Thursday, December 22, 2005

Holiday Greetings to All!

Posting will be consistently well ahead of publication through these next few weeks, so if you're looking here for columns out of the Newark Advocate (Faith Works on Saturdays) or Community Booster (Notes From My Knapsack), watch the dates marked after the header, which should be the pub date for that piece.

And this is where my text goes for archiving; what the Gannett Corp. chooses to actually print is their affair, so don't assume that what you read or heard about from the wood pulp product is what you see pixellated here!

Et in terra pax,

Monday, December 19, 2005

Faith Works 12-24-05
Jeff Gill

Christmas Season Begins!

Now we will hear no more -- for eleven more months, at least -- about the debate over whether or not to say "Merry Christmas."
Major retail chains have wrestled with how to instruct their sales staff, fearful of insulting the non-observant or the fervent, let alone upsetting the other faith groups with special days this time of year.
For the Christian community, the challenge now begins to actually get our own traditions right, and begin, not end the commemoration of Jesus' birth with Dec. 25.
Advent is what just concluded for major portions of Christendom, or Double Shifts in the dominant belief system of Retail Consumerism. With the day itself, two Sundays worth or others might say with Twelve Days of Christmas the season should start to make Christmas a -- dare I say it? -- Christian event.
Myself, I'm happy to wish indiscriminate groups I'm around a "Happy Holidays" or receive the same with my change (more likely, an unreadable receipt). What is the grounds for real worthwhile conflict is not how little shopkeepers support ritual practices, but how churches too easily join the mercantile calendar and strip the decorations with St. Stephen's day (y'know, when Good King Wenceslas walked out, Dec. 26).
In fact, our Eastern Christian brothers and sisters, commonly known as the Orthodox of whatever national tradition, whether Russian, Antiochian, Serbian, etc., actually begin their twelve days on Jan. 6 itself. Epiphany, or literally "the unveiling" of who the Child is to the Three Kings, can be the close of Christmastide for many, but it's just the start for some. That's when those onion-domed churches really start hopping, not just for Greekfest on Labor Day.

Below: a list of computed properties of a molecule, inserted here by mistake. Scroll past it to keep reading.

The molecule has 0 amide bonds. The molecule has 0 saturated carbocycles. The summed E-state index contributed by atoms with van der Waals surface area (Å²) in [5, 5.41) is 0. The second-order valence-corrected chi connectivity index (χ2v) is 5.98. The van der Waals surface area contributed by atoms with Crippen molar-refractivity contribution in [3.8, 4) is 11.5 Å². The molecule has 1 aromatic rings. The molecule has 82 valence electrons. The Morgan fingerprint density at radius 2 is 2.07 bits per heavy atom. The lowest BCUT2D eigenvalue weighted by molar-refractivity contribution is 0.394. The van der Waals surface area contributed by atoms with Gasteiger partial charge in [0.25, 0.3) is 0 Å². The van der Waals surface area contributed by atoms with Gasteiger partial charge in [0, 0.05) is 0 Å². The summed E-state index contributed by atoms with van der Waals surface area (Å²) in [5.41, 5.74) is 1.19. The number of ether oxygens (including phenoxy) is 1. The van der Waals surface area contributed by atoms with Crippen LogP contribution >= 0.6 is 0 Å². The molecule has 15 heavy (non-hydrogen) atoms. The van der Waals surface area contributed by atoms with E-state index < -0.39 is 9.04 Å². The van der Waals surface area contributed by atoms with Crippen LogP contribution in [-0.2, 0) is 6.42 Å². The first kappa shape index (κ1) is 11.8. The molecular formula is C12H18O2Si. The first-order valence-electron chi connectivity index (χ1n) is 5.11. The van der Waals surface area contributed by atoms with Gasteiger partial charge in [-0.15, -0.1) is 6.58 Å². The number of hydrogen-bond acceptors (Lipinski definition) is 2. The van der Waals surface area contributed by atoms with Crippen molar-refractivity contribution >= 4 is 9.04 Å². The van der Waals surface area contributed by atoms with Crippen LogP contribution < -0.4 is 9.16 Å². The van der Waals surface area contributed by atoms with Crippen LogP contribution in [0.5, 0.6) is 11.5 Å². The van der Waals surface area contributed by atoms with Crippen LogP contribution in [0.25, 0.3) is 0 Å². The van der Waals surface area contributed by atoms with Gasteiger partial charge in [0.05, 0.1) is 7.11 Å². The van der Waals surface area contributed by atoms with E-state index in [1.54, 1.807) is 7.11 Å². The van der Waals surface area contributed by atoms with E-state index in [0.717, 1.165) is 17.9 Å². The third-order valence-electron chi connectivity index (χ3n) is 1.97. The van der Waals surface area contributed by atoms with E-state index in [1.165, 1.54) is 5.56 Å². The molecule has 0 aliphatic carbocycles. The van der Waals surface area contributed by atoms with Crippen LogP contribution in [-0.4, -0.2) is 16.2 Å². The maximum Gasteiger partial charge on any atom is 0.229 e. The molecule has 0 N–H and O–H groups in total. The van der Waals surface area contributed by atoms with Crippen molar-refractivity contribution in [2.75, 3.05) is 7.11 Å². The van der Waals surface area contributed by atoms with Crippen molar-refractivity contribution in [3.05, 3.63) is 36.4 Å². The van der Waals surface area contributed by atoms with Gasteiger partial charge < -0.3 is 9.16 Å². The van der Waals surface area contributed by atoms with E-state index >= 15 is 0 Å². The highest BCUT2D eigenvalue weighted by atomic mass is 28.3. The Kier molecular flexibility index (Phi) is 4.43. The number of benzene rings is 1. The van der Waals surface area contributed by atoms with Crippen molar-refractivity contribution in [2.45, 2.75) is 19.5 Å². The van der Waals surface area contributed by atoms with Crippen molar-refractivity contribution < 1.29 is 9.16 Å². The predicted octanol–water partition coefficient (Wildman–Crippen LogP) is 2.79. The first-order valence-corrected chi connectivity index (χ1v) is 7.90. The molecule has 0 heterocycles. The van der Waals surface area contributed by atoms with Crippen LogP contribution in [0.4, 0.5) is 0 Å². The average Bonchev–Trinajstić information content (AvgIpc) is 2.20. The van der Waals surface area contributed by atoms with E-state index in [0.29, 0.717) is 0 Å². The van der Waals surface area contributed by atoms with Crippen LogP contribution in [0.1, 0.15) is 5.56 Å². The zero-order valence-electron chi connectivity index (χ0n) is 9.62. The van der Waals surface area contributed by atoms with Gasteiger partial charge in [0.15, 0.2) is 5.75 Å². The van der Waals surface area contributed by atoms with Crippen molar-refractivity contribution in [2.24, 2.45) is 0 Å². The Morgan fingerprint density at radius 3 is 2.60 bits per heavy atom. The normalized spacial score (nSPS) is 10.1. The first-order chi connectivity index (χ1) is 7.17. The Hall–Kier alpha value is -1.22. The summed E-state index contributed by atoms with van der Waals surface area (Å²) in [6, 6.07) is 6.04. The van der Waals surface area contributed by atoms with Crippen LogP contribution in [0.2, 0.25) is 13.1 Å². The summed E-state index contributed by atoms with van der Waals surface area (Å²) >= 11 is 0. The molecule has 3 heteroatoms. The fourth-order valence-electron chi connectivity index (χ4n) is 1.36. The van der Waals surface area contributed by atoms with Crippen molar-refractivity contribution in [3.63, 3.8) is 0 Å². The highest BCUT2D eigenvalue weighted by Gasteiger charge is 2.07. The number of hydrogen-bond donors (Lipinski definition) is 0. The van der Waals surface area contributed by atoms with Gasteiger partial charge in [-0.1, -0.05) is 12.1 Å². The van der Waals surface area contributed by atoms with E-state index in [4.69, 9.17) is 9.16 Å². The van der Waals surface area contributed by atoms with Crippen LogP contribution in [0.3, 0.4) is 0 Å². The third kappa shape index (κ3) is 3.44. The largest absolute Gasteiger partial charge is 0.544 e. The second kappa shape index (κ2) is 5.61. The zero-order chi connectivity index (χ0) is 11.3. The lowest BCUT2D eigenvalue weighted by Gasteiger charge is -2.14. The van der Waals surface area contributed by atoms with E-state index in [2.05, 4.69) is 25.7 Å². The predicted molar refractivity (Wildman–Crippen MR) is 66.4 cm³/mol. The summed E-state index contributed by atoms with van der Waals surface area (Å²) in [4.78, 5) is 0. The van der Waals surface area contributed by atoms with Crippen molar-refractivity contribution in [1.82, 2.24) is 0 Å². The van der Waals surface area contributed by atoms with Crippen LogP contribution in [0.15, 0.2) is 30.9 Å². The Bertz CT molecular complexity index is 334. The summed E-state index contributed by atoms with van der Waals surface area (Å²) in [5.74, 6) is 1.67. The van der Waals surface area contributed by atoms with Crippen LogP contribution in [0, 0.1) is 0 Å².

My hope and prayer for Christians of all types and perspectives is that next year we look to faithfulness to the fullness of our own traditions, and worry less about how to get others to honor them for us out of sequence.
Otherwise, next thing you know, Christian groups might start noticing that Mardi Gras once had something to do with . . . anyhow, Merry Christmas from my family to yours, and however you mark the season of light increasing and everlasting, I welcome your good hopes however phrased!

Jeff Gill is a writer, storyteller, and supply preacher around central Ohio; share a story with him this new year ahead through
Notes From My Knapsack 12-25-05
Jeff Gill

Best Christmas Ever!

So goes the cry from my Little Guy. When you count your years in single digits, each new Christmas bears the very real chance that it will be, indeed, the "best Christmas ever."
You may scoff, from the advantage of more decades under your belt, or with the benefit of historical perspective. For some, the best Christmas is always one in the past. Or is it, really?